Temporary workers have the same right to safety and health in the workplace as every-day workers–this should seem obvious. This right entitles temporary workers to the same level of training and protection that full-time workers receive when exposed to workplace hazards or undertaking hazardous tasks.
Recently, OSHA has expressed concerns that some employers may use temporary workers to avoid safety and health requirements mandated by the OSH Act, such as safety training, recordkeeping, and more. Or, equally concerning, the temporary workers are not sufficiently trained due to a lack of communication between the employer and staffing agency.
Temporary workers, who may be at a disadvantage due to limited English proficiency, are often placed in the most hazardous positions with a disproportionately low amount of training. The fault lies with a lack of coordination between the employer and staffing agency–something OSHA hopes to address by beginning work with the American Staffing Association and employers that use staffing agencies.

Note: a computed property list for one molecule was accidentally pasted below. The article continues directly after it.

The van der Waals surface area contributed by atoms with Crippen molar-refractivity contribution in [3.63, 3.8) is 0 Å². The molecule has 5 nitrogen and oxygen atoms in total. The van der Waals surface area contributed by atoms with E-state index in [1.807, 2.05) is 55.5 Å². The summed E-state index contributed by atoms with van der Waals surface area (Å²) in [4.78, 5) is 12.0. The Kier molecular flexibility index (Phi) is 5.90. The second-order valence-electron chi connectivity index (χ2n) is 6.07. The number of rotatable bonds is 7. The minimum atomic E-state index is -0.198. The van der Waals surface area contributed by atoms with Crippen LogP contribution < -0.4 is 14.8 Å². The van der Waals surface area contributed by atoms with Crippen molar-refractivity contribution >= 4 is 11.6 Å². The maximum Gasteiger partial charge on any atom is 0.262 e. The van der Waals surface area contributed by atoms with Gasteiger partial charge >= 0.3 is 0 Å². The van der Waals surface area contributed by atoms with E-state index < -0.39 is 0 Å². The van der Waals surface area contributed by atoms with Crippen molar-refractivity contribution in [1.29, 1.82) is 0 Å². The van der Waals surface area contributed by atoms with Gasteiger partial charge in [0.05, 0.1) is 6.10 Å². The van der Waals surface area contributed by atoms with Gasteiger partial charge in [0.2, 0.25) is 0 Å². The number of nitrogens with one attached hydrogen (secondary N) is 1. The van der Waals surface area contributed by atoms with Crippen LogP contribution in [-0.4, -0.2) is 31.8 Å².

Meeting safety and health requirements for temporary workers is a joint responsibility. Temporary workers should have workplace safety and hazard communication, which can be provided in part by the staffing agency, with site-specific training provided by the employer. The employer should also meet requirements for recordkeeping.
Remember, the provision of a safe and healthy work environment is not just an OSHA requirement; it is a Worker Right. “Workers must be safe,” says Dr. David Michaels, assistant secretary of labor for occupational safety and health, “whether they’ve been on the job for one day or for 25 years.”